Saudi Arabia has removed Muhammad bin Nayef as the crown prince and replaced him with defence minister Mohammed bin Salman in a dramatic changeover in the ultra-conservative kingdom's royal family. Bin Salman, 31, son of King Salman bin Abdulaziz, was previously the country's deputy crown prince.
Bin Nayef, the king's nephew and a familiar face in Washington, was overseeing Saudi Arabia's powerful interior ministry in charge of the security affairs of the kingdom. He has now been removed from all his official posts.
According to a royal decree released on Wednesday, 21 June, from Riyadh and carried by the state-run Saudi Press Agency, bin Salman, 31, has also been appointed as the deputy prime minister and will retain his defence portfolio. His quick rise to become the first in line to the throne was suspected to be in the pipeline for some time.
The restructuring of the Saudi monarchy is expected to have far-reaching implications not just for the kingdom, the Arab world's largest economy, but also across the Middle East. This is because Mohammed bin Salman, known by his nickname MBS in the power circles, is widely seen as the ambitious architect of Riyadh's attempt in overhauling its economy by making it less dependent on oil.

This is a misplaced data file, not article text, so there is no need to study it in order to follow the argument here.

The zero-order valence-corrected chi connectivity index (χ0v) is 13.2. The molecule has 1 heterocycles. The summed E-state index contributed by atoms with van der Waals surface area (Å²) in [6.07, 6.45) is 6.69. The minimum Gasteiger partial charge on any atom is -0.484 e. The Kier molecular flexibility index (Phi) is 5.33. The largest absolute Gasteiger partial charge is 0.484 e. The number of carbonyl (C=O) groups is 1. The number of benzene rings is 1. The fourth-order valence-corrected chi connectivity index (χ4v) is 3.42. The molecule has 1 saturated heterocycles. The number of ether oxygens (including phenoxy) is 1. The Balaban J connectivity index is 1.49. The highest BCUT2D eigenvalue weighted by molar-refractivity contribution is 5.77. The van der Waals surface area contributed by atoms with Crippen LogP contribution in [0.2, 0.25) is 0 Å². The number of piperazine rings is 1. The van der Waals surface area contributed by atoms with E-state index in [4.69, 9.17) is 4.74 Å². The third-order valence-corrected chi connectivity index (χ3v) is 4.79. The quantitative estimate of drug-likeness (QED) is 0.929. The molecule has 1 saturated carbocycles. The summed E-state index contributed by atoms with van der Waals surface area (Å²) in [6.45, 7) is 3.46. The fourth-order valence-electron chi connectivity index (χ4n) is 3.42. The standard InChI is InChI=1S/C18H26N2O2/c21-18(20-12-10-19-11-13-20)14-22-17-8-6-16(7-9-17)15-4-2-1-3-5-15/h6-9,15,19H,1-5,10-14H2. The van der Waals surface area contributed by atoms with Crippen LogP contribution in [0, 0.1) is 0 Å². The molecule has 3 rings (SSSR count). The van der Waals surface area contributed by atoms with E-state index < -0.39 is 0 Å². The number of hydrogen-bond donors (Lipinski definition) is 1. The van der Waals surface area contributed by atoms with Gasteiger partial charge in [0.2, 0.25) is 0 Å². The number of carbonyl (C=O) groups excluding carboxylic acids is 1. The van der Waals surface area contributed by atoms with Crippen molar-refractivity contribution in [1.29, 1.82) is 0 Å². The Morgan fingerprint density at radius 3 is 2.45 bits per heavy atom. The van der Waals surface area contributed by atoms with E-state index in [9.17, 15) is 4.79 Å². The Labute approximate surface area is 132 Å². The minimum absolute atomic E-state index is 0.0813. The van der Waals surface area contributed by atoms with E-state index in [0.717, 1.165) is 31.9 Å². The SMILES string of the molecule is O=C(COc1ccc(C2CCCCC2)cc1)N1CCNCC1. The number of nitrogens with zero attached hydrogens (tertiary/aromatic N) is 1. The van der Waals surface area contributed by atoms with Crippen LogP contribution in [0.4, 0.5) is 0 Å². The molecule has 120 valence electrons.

Even before the elevation, bin Salman was also instrumental in dictating the kingdom's energy policy and was responsible for running Riyadh's war in Yemen. Though bin Salman remained relatively unknown until his father became the ruler in 2015, the prince has made efforts in the last years to build his profile through interviews to Western media.
Bin Salman's meteoric rise was visible both inside and outside Saudi Arabia as he gradually went on to become the kingdom's most prominent official in little more than a year.
Thirty-one of the 34 members of Saudi Arabia's succession committee voted for bin Salman to be the next successor, the royal decree read. King Salman has called for a public pledging of allegiance to the newly inaugurated crown prince in Mecca later in the day.
The surprise shake-up has also seen several other top royal figures being realigned to new posts. It comes just as the volatile region is undergoing a turbulent period after key Arab states led by Riyadh launched a campaign to diplomatically isolate Qatar. Saudi Arabia is also facing increasing frictions with Iran and is currently locked in a bitter conflict in Yemen.